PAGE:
Background

When investigating a complaint, investigators will use all avenues available to them to obtain information voluntarily.

If an investigator exhausts all avenues available to obtain the information they require voluntarily, the Director may consider using compulsory examination powers granted by the Fair Work (Building Industry) Act 2012 (FWBI Act).

FWBC Examination Powers

The agency’s compulsory powers were due to expire at the end of May 2015. On 20 May, the Parliament passed the Construction Industry Amendment (Protecting Witnesses) Act 2015, which extends FWBC’s compulsory powers for two years.

The new legislation means FWBC can continue to use compulsory examinations conducted as part of investigations. When exercising compulsory examination powers, the Director may seek to have a person:

  • attend before the Director to answer questions;
  • provide information to the Director; or
  • produce documents to the Director.

The powers can be used where the Director believes on reasonable grounds that a person:

  • has information or documents relevant to an investigation; or
  • is capable of giving evidence relevant to the investigation.

The Director must apply to a Presidential Member of the Commonwealth Administrative Appeals Tribunal to exercise the examination powers.

Under s 54A(3) of the FWBI Act, the Commonwealth Ombudsman is required to review the exercise of examination powers by the Director and any person
assisting the Director.

Table 2.14 Notices issued
  2013 - 14 2014 - 15
NSW 0 8
VIC 1 5
QLD 3 1
WA 0 0
SA 0 0
TAS 0 0
ACT 0 0
NT 0 0
Total 4 14

Section 54A(6) requires the Commonwealth Ombudsman to report to Parliament after the end of each financial year about the examinations conducted by the Director and the results of reviews carried out by the Commonwealth Ombudsman during that year.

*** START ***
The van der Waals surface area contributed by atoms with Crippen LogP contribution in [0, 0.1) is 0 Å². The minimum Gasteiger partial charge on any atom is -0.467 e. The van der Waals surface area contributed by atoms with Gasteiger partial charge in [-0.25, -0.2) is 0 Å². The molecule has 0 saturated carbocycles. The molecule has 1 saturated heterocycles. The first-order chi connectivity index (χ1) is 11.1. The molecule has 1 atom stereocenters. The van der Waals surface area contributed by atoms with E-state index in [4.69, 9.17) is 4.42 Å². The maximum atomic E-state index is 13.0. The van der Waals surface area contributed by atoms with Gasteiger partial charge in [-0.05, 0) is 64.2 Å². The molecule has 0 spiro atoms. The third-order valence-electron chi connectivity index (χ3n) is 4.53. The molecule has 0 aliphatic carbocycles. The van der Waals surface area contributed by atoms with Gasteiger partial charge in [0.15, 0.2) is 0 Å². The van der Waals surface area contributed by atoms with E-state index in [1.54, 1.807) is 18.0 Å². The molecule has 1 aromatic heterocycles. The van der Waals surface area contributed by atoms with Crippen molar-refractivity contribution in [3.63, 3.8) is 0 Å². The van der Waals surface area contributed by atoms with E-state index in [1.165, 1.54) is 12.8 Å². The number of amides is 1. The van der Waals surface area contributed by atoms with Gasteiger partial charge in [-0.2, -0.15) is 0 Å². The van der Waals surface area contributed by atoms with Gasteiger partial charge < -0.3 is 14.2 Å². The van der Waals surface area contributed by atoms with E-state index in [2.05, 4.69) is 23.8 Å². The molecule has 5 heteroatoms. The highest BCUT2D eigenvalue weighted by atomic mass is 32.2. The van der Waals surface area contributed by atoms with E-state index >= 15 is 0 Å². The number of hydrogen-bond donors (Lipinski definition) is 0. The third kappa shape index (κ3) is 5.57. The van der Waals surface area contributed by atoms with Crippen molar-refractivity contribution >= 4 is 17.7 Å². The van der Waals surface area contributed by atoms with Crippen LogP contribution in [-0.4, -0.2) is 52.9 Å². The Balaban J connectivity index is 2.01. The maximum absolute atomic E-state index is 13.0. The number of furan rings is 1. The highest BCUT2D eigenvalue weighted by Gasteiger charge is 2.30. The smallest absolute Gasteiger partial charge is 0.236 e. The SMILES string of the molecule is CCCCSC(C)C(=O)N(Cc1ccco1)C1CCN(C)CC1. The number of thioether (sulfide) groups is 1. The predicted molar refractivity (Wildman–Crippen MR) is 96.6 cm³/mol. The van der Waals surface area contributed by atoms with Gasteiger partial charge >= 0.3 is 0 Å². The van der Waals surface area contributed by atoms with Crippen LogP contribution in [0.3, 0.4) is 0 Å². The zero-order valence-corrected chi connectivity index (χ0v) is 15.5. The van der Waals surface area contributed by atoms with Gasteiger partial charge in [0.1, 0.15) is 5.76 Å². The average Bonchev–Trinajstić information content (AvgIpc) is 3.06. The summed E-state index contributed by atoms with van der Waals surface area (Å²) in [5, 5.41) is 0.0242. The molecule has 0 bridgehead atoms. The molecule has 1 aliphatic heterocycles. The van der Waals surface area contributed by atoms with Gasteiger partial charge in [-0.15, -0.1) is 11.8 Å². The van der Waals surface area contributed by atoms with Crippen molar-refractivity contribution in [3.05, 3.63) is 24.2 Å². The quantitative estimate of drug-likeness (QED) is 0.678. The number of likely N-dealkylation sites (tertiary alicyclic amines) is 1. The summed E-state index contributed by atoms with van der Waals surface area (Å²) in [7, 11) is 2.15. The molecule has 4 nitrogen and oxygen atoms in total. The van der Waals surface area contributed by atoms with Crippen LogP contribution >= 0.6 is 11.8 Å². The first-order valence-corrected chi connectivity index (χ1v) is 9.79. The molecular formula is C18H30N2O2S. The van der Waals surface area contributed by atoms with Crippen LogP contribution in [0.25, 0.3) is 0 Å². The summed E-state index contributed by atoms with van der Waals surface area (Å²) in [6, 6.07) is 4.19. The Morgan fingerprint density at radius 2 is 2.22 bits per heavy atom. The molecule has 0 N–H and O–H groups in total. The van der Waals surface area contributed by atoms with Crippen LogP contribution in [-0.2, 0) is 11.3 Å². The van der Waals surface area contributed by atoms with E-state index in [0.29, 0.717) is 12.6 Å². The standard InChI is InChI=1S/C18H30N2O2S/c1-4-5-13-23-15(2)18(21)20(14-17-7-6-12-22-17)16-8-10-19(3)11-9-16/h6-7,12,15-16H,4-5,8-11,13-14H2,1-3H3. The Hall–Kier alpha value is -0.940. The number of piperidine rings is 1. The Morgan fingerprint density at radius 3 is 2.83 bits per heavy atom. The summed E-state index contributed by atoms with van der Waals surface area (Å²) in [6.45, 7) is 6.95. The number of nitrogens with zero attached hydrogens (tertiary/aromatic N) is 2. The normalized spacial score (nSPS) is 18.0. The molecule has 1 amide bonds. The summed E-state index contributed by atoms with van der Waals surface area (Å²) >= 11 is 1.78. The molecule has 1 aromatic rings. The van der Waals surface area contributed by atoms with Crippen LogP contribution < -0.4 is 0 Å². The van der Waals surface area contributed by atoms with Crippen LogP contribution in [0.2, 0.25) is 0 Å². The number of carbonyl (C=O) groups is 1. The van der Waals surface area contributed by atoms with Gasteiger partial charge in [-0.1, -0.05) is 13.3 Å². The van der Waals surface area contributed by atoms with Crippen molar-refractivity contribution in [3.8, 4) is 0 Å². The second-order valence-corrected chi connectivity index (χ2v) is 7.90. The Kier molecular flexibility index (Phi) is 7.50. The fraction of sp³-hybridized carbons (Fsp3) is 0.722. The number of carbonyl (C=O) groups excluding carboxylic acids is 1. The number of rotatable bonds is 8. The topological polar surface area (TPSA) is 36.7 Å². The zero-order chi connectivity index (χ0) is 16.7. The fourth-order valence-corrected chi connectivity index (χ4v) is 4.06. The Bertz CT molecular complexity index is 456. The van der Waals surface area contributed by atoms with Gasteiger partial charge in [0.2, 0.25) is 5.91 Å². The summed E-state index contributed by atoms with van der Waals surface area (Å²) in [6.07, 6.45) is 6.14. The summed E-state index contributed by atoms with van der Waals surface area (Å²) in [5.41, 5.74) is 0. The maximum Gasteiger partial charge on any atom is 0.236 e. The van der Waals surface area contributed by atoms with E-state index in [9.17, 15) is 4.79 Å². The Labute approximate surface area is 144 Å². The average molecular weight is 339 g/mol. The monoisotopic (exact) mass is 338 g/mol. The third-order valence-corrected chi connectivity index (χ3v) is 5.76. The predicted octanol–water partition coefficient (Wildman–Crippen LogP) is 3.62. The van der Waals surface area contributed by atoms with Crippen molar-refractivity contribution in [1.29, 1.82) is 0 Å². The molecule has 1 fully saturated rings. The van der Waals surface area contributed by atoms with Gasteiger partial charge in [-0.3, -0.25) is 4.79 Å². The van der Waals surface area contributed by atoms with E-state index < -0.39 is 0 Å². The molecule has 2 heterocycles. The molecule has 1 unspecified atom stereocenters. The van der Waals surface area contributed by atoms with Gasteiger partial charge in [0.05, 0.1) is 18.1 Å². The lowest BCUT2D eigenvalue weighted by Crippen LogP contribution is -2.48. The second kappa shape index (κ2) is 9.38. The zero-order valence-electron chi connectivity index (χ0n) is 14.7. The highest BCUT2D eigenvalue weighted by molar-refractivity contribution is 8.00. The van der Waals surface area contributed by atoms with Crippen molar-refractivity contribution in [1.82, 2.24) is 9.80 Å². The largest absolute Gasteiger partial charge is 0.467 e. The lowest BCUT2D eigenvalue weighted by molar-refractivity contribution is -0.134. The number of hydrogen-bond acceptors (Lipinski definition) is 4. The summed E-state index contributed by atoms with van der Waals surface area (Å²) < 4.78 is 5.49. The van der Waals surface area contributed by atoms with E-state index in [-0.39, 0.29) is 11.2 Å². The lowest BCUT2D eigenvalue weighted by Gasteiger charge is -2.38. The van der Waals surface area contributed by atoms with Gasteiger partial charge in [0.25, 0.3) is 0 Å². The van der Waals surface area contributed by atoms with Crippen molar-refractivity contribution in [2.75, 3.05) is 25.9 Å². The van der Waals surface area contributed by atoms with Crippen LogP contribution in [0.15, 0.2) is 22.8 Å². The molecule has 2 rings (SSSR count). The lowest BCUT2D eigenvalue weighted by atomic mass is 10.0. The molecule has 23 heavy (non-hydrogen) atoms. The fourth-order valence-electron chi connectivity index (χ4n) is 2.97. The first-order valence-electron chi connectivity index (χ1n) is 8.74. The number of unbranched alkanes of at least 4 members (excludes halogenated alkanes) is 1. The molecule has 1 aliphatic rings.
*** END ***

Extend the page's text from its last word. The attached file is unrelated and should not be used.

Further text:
Use of Compliance Powers in 2014 to 15

During 2014 to 15, FWBC’s compulsory examination powers were exercised on 14 occasions, compared to four in the previous financial year.

Table 2.14 outlines the notices issued for examinations in 2014 to 15.

Table 2.15 sets out the state-by-state breakdown of examinations. New South Wales, Victoria and Queensland were the only states in which examinations were conducted.

Table 2.16 shows that of the 14 examinations conducted in 2014 to 15, the vast majority were individuals classified as ‘management’ with only about one in five examinees being employees.

Table 2.17 shows that as at 30 June 2015, the majority of the investigations relating to these examinations remain ongoing while four matters had progressed to the courts.

Table 2.15 Examinations conducted
  2013 - 14 2014 - 15
NSW 0 6
VIC 2 6
QLD 2 2
WA 0 0
SA 0 0
TAS 0 0
ACT 0 0
NT 0 0
Total 4 14
Table 2.16 Type of Examinee
  2013 - 14 2014 - 15
Employees 2 3
Union official/delegate 0 0
Management 2 10
Government 0 1
Total 4 14
Table 2.17 Outcomes of examinations – based on year examination conducted
  2013 - 14 2014 - 15
Proceedings finalised 0 0
Investigation ongoing 4 9
Proceedings commenced, case currently before the courts 0 4
Investigation closed with no proceedings commenced 0 1
Total 4 14